Skills come in three different types, each of three levels, and the hero uses his (or her) XP to purchase higher-level skills that will grant you more dice to roll and specific effects to buff your character. Creatures can essentially be levelled-up, wherein they are replaced with more powerful creatures that grant the dungeon lord more dice to roll as well as more powerful abilities to trigger when they are used. Something I liked about these abilities is they often trigger on a win or a loss, so it’s not that you can just let your opponent win because even the loser gets the chance to draw a reward: you can often find yourself agonizing over whether to use a weapon (as the hero) to tip the balance in your favour.
During a challenge, you will always roll at least two dice, and the one who rolled the most swords wins. However, there are ways and means to add more dice to your pool – creatures bolster the dungeon lord, and weapons and skills do this for the hero. You also have a deck of 20 power cards, half of which are specific to your character. You need to pay for these, using Fortune that is only recharged at the very end of the Story card, so when to use this can be crucial. Some of them can also be really powerful, so there’s a strong strategic element involved here – especially as, in the game I played, the dungeon lord can force a lot of discards to the hero, making it unwise to hold on to them.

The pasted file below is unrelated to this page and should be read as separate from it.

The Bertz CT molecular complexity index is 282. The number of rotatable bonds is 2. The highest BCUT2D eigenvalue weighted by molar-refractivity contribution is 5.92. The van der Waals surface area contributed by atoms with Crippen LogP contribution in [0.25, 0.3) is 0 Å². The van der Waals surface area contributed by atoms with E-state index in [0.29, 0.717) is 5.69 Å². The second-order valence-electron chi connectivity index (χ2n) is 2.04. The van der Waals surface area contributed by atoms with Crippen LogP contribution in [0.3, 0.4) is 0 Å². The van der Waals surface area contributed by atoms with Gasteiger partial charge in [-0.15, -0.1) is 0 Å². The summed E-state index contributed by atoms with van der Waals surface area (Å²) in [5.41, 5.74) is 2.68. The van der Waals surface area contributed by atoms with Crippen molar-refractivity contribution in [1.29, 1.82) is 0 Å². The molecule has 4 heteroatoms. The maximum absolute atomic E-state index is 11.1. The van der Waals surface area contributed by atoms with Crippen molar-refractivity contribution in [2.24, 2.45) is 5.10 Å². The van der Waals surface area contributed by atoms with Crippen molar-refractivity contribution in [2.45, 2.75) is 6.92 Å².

While the dungeon lord has his own power cards, he also has the deck of Omen cards that act as something of a cross between Power and Treasure cards (though more like the former). I really like the card back to this deck, it feels really classic-fantasy:
Finally, each character has an Ultimate ability, which needs to be charged before use. While a hero will usually have an innate ability with certain attributes – and buff these with skills and weapons – and the dungeon lord relies on his minion creatures, using your Ultimate ability can increase your dice pool at a critical moment, but can sometimes take a while before you can re-charge it. More strategy!
Something that I really like with about all of this is the Shadow Track. Six cards arranged in a vertical column from Brilliant to Night, which alter the flow of the game depending on how dark it is in the dungeon. A lot of effects can depend on this, predominantly the Ultimate ability of your character, which is affected by the dark in terms of which dice (and how many) you roll for it. One of the rewards you can receive for winning a challenge is to move the track one step, so you can pull it in whichever direction may be more favourable to you. It really makes for an atmospheric experience, and in my game I pretty much let it run down to Night as the end game approached for the thematic implications.